The Salers is a breed of cow from the Massif Central, specifically the region of the Auvergne. They are mountain cows that spend summer up in the estives, the mountain pastures of the Auvergne. As mountain cows they have been bred to perform well on a range of sparse grasses. This means they are not fussy eaters and are reported to have the fastest eating rate of French cows – more nibbles per minute.
If you stand in the herd after you move them to new pasture it is quite an experience. They don’t mess about. Everyone stands and eats. They eat right up to you as though you aren’t there. There is only the noise of munching.
Here in there Gers we don’t have any mountains. Gascony is Club Med for these cows. Plenty of year-round grass and the weather never gets as cold as the Auvergne.
The Auvergne is not a grain-growing region, and as a consequence the Salers cows have always been bred to perform on grass alone. This makes them different from the majority of French cows, like the Limousine, Charolaise and Blonde, which need cereals to properly finish. Salers love grass.
Many people believe that the Salers have some of the oldest genetics of European cows. With the red fur and the long horns they do look old-school. What is important to us is that the genetics of the breed have not been messed with in recent decades to make industrial feedlot cows. These are grass cows, they are healthy and happy on grass and they make incredible beef on grass alone.
The beef from Salers is different to all other French cows. The meat isn’t wet, so when you pan-fry a steak it does not dump a lot of water into the pan. You can properly brown a steak to get the good maillard reaction and the full beef flavour. Try this with your butcher’s meat and you often get pale steamed beef.
The colour of the beef is much redder than butcher or supermarket beef, even when cooked well-done. The animals also marble well, with the most marbling of any French breed.
For us the biggest test was the taste. Beef flavour was something we had missed since we moved to France, and we needed to raise our own cattle on grass to get it back again. Now we have Salers beef available in 10kg boxes and you can be a beef eater again too. Remember beef?
17 thoughts on “Salers Mother Cows”
Big cheers for you both… the only thing I’ve missed since moving from the U.K. to south west France is superb beef (e.g. Aberdeen Angus). my mother’s pre-marital advice to me was nothing about sex/relationships but, “Darling, you’ll have a husband to feed. Find a first-class butcher and learn from him. You’ll know you’ve found a good one when his beef is neither maroon, nor scarlet, but a rich red well-marbled with creamy fat.” Will definitely have to make a trip to find you.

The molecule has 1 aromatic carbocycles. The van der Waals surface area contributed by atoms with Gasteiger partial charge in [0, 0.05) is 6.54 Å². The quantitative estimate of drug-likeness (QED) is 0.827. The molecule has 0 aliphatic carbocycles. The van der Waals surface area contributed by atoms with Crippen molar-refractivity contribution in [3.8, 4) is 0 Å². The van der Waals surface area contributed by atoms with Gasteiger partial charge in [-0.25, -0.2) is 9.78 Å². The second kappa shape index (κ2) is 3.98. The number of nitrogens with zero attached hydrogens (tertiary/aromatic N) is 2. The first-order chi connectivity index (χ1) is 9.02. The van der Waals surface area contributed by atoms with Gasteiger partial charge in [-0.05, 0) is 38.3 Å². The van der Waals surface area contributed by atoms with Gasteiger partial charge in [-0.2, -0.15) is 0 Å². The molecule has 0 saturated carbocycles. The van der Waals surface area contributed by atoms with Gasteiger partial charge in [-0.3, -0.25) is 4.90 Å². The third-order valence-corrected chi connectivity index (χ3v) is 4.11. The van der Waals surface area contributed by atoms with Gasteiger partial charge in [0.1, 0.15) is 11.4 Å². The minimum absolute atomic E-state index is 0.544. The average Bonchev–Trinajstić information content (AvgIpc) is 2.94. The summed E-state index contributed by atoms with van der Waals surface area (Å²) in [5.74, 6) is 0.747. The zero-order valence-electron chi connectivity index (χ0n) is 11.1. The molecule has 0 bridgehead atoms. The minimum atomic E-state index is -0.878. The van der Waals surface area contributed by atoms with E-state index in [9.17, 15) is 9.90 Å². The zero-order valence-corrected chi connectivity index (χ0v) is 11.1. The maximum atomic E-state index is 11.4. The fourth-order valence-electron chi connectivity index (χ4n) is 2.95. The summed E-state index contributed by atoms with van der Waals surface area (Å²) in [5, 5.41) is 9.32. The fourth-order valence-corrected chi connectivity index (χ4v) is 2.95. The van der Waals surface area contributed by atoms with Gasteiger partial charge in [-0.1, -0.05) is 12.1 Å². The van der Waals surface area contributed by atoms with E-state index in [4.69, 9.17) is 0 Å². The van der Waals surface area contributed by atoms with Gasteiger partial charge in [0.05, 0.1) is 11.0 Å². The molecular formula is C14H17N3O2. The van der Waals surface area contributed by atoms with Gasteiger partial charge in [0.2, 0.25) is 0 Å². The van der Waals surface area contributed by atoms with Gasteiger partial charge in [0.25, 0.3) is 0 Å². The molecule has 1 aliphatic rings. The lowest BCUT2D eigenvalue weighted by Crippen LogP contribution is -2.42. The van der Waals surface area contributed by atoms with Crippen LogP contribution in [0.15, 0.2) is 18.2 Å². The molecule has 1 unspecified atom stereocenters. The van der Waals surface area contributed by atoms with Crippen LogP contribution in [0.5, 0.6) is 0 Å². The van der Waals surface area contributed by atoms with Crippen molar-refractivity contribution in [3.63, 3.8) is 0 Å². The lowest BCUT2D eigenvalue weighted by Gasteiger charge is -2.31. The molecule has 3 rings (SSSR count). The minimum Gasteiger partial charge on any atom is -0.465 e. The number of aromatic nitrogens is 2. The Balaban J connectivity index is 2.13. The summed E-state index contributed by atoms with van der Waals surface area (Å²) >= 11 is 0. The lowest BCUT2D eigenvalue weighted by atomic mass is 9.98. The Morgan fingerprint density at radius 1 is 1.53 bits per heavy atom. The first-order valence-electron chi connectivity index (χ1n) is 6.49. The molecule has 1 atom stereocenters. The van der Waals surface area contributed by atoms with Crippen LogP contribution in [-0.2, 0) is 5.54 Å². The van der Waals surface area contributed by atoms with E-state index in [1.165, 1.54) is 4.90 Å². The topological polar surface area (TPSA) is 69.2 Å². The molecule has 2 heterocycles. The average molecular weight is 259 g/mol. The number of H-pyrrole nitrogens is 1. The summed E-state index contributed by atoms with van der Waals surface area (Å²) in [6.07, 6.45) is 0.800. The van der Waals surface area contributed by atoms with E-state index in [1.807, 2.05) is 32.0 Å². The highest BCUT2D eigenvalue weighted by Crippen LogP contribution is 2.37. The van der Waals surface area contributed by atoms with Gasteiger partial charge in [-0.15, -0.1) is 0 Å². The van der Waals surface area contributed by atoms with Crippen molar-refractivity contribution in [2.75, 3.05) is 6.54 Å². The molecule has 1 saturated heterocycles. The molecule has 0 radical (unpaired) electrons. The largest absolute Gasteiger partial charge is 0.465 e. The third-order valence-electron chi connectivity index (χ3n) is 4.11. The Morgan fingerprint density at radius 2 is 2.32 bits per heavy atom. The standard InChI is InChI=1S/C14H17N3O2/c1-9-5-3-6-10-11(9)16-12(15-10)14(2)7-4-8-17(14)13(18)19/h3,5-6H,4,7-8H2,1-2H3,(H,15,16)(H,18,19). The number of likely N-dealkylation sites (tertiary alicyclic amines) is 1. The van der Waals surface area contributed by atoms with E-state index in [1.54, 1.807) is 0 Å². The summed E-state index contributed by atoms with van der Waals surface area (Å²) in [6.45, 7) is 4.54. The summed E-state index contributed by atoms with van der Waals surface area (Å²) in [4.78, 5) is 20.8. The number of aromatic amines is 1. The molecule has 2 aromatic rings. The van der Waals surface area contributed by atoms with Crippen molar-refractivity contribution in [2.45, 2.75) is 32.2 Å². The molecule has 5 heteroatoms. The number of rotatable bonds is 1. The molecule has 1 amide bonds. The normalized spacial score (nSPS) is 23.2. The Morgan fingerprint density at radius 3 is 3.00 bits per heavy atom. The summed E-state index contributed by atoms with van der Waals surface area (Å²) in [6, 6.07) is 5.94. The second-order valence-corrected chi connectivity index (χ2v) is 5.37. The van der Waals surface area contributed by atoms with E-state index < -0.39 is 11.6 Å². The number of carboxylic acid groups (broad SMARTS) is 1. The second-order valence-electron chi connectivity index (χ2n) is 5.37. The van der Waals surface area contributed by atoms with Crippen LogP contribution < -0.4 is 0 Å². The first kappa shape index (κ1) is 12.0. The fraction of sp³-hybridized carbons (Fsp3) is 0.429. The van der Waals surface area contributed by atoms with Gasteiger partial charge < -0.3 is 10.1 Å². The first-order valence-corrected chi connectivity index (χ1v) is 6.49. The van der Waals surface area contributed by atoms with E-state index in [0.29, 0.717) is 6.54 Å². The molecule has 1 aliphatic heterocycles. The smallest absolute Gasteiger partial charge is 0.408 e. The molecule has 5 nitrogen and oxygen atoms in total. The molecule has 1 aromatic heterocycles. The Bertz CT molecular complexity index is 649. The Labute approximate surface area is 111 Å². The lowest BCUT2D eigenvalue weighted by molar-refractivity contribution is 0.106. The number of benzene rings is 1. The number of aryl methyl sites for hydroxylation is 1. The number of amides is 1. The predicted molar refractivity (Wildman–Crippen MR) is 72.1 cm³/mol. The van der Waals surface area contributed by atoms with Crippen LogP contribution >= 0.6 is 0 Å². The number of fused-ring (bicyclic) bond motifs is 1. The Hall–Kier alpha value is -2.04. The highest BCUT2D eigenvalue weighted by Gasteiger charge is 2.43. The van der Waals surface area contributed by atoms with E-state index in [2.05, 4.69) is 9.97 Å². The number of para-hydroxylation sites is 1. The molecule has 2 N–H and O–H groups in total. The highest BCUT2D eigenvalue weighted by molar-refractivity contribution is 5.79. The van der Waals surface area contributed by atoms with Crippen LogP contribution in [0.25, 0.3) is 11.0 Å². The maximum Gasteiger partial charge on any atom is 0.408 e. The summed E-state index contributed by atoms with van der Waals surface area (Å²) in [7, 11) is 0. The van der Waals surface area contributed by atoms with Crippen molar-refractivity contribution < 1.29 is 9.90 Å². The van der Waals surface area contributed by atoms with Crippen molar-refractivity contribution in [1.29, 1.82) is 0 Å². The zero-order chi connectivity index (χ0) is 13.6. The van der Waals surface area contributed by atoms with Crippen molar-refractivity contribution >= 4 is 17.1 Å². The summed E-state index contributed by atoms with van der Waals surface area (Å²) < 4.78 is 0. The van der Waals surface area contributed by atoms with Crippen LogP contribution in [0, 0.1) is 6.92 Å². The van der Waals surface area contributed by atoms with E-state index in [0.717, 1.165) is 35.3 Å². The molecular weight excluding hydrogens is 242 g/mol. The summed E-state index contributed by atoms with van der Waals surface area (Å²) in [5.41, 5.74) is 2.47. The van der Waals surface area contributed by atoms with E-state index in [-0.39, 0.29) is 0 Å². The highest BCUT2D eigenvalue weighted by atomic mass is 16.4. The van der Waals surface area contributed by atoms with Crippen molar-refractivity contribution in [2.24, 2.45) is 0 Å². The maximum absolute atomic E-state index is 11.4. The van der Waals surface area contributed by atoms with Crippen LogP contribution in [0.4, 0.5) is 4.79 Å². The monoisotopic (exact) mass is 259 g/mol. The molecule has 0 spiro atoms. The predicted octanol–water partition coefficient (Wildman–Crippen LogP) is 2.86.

I am so delighted to have stumbled over your website. Coming from an Australian beef farming family, I can totally relate to your findings of beef here in France. I was slowly giving up on buying beef here because the right taste, and marbled texture are nearly impossible to find. But now, all will be different! I can’t wait to sink my teeth into a good steak fed from your grass!
Hello Suzim, Thanks for posting! I will send you some email.
And Suzim, I worked on a sheep/beef farm in NSW out of high school then figured I’d never make enough to buy my own farm and so went to uni instead.
I also just stumbled upon your web site. You have Beautiful cattle and your pastures are Gorgeous! We live in NW Oregon, USA. On our small farm we have chosen to raise American Dexter cattle. Grass-fed their meat too is dark red, well marbled and delicious! We are working on creating and improving pasture for them. Yours are an inspiration.
I hope your winter was mild and spring grass is coming to you soon.
Michael, the winter is mild but long this year. The grass is taking a bit of time to get going. Most farmers still have their cows in but I am seeing a few herds beginning to show their faces outside.
We live in England but travel in France for six weeks each year with our caravan. One of our frustrations is that of finding edible beef. Why, if the French are so keen on cuisine, do they not know about beef? Neither is it easy to find good lamb chops or steaks.
Dear grasspunk, my family has around 30 Salers cows and they are enjoying the pastures in Croatia all year long, they indeed are very special breed, resistant and very productive, we are very happy with them
Hello Maja, part of my family came from Croatia a hundred years ago and migrated to New Zealand!
Facinated by how well these cattle fatten on grass alone. Great for lovers of grass fed meat. Do they take longer to mature?
Are they available anywhere in Australia yet?
Keep up the good work.
Australia does have Salers cattle. Australia also has grass-fed animals from many breeds, like Angus or even their own Murray Grey breed.
Salers do take longer to mature than, say, Angus and also finishing on grass alone takes longer than using cereals.